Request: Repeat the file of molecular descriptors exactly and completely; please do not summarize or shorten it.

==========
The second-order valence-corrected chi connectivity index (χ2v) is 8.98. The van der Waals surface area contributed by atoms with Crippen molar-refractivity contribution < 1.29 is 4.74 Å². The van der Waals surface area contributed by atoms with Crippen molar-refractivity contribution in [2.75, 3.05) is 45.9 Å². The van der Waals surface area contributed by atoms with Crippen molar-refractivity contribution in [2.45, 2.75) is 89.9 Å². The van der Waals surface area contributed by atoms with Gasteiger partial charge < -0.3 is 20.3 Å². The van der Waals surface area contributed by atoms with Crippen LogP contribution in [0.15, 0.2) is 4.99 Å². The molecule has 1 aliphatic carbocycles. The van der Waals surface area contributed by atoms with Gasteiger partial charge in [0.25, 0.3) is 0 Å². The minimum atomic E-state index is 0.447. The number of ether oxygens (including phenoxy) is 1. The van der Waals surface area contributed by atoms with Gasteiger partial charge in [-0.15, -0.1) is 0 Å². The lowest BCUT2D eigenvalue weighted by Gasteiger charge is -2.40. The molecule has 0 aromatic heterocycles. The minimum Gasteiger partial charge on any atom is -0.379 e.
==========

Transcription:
The second-order valence-corrected chi connectivity index (χ2v) is 8.98. The van der Waals surface area contributed by atoms with Crippen molar-refractivity contribution < 1.29 is 4.74 Å². The van der Waals surface area contributed by atoms with Crippen molar-refractivity contribution in [2.75, 3.05) is 45.9 Å². The van der Waals surface area contributed by atoms with Crippen molar-refractivity contribution in [2.45, 2.75) is 89.9 Å². The van der Waals surface area contributed by atoms with Gasteiger partial charge < -0.3 is 20.3 Å². The van der Waals surface area contributed by atoms with Crippen LogP contribution in [0.15, 0.2) is 4.99 Å². The molecule has 1 aliphatic carbocycles. The van der Waals surface area contributed by atoms with Gasteiger partial charge in [0.25, 0.3) is 0 Å². The minimum atomic E-state index is 0.447. The number of ether oxygens (including phenoxy) is 1. The van der Waals surface area contributed by atoms with Gasteiger partial charge in [-0.15, -0.1) is 0 Å². The lowest BCUT2D eigenvalue weighted by Gasteiger charge is -2.40. The molecule has 0 aromatic heterocycles. The minimum Gasteiger partial charge on any atom is -0.379 e.